CIOB has raised concerns about the initiatives outlined in the chancellor’s spring Budget proposals to tackle the skills gap.
However, it also welcomed news about the creation of new investment zones, growing renewable energy generation and local schemes to improve roads.
Here, Eddie Tuttle, director of policy, external affairs and research at CIOB, shares the institute’s response to the chancellor’s Spring Budget.
On repair and maintenance of roads and infrastructure…
“We are pleased to see a further investment of £200m in 2023-24 to repair potholes. Potholes in local roads lead to deaths and accidents with cyclists particularly at risk. At a time when there is a push to increase cycling for environmental and health reasons, deteriorating roads provide a barrier.
“When policymakers highlight the need for more construction, greater emphasis falls on strategic infrastructure – homes, digital highways, schools, hospitals, roads and railways – and this is typically on new builds and structures. Less attention tends to be paid to the work needed to maintain and improve the vast stock of existing buildings, structures and roads that make up the UK’s built environment.
“Research undertaken by the CIOB in 2017 that looked at how the public values investment in the built environment found road repairs, such as mending potholes, topped the poll ratings (60%) ahead of new transport connections (37%) and improvements to the local economy (34%). Road repair and maintenance is labour intensive and grounded in local supply chains, making it ideal to maximise employment within the construction sector, support regional growth and improve the livelihoods of local people.”
On migration and accessing the labour market…
“The construction industry continues to face numerous skills shortages, resulting from a mixture of lack of new entrants, to skilled professionals reaching retirement age. This is why migration continues to be a necessity for construction, helping dampen the harmful effects of having a volatile labour market.
“We are therefore pleased that today’s Budget states that the government has accepted the Migration Advisory Committee’s (MAC) interim recommendations to initially add five construction occupations to the shortage occupation list (SOL), ahead of its wider SOL review concluding in autumn 2023, with reviews taking place more regularly.
“CIOB has been working with a consortium of trade and professional bodies in the built environment to inform the MAC on these skills gaps and shortages and hopes that the Government will continue to listen to the advice of the sector.”
“It is well documented that the construction workforce has an ageing population with Office for National Statistics data indicating that this is rising on the back of a 13% increase in the number of construction workers aged 45 and over in 2018 (representing 47% of the industry as a whole).
“Alongside this, similar data from Q4 2022 suggests that over 500,000 UK-born construction workers are expected to retire in the next 10-15 years. With this in mind, we support the principle of the ‘returnership’ scheme announced in the Budget targeted at getting those over 50 back into work. While many roles in construction may not be suitable for those over a certain age due to its physical nature, there is huge untapped potential to mentor the new intake of construction professionals.”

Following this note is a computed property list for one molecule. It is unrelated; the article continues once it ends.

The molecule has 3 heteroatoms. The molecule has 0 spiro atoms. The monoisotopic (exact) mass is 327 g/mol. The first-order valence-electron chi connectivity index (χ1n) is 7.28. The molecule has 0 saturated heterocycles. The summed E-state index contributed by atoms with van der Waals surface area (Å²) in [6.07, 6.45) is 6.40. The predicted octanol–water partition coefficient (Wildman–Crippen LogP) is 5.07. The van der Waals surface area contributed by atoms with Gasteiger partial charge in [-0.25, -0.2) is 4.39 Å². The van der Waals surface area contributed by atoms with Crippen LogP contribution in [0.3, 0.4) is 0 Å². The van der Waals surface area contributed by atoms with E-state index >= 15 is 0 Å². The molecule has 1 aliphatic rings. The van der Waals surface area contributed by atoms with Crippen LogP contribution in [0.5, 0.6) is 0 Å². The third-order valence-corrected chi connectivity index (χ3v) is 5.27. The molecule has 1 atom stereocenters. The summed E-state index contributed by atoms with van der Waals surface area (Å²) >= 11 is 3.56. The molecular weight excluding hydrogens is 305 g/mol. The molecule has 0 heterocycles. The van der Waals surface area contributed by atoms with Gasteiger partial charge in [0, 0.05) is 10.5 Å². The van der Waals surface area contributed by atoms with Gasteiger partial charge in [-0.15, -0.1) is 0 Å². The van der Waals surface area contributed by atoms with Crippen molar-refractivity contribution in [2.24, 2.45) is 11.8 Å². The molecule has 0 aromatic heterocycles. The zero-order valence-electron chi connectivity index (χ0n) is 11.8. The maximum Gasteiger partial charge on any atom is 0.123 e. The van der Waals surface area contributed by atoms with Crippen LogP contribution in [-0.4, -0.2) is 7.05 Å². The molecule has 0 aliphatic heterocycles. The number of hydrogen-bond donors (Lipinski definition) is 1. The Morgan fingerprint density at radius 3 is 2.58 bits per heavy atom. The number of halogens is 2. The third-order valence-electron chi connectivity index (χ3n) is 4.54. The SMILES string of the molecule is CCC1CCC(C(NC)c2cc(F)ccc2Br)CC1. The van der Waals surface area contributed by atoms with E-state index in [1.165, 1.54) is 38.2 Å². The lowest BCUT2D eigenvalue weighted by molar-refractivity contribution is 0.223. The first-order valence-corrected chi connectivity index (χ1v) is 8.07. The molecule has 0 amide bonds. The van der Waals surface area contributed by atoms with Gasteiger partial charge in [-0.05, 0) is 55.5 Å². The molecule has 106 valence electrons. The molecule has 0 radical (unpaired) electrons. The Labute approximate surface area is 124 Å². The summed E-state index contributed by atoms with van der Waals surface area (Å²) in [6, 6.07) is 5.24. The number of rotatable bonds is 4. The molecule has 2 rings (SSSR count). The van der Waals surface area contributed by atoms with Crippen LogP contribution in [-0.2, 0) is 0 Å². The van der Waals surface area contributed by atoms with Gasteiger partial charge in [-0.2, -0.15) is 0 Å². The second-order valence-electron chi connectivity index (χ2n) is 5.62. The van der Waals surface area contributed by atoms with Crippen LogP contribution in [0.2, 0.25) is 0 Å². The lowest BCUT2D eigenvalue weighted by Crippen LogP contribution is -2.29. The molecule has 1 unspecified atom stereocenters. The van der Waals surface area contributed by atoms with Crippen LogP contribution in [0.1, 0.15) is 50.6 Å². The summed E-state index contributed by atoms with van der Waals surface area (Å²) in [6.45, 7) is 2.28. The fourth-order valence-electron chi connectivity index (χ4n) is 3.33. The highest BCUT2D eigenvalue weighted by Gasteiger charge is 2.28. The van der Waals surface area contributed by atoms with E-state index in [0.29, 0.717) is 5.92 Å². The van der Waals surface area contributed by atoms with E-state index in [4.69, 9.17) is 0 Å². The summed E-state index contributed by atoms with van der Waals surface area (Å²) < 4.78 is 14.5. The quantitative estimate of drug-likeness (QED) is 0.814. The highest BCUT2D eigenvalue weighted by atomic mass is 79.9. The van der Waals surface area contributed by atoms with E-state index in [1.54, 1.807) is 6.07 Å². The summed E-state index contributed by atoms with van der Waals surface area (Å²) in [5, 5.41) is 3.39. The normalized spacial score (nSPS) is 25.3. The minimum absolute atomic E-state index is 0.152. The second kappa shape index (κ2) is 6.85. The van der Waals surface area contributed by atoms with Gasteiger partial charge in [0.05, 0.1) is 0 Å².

On investment zones…
“We are pleased to see that further long-term policymaking is being pursued in the 12 new investment zones. However, while we are in favour of greater regional investment to level up the geographical disparities between London and the rest of the UK, there was no acknowledgement of the crucial role that industries like construction will play the success of these zones.
“Construction is facing an acute skills gap and is feeling the brunt of large infrastructure projects like HS2 absorbing large numbers of skilled workers. We feel that greater emphasis needs to be placed on implementing strategies to recruit trained workers into industries like construction to ensure that these infrastructure investments are more than just empty words.”
“Our concern, however, is that construction is already battling a huge skills gap, and this has to be addressed if the industry can play its vital part in delivering the government’s growth plans. Schemes to get retired and disabled people back into work are unlikely to help fill many of the more physically demanding vacant roles. However, we’re keen to hear more about the proposed ‘returnerships’, which could be a good opportunity for older workers to retrain for less physical roles, of which there are a growing number in the sector.
“At a time when we’re looking to dramatically improve the diversity of the built environment workforce we were also pleased to hear the chancellor’s plans on childcare costs which could help more women get into work. It’s important the construction sector now seizes this opportunity and works together with government to promote the vast range of roles available and the value women can bring to what is typically a male-dominated working environment.”
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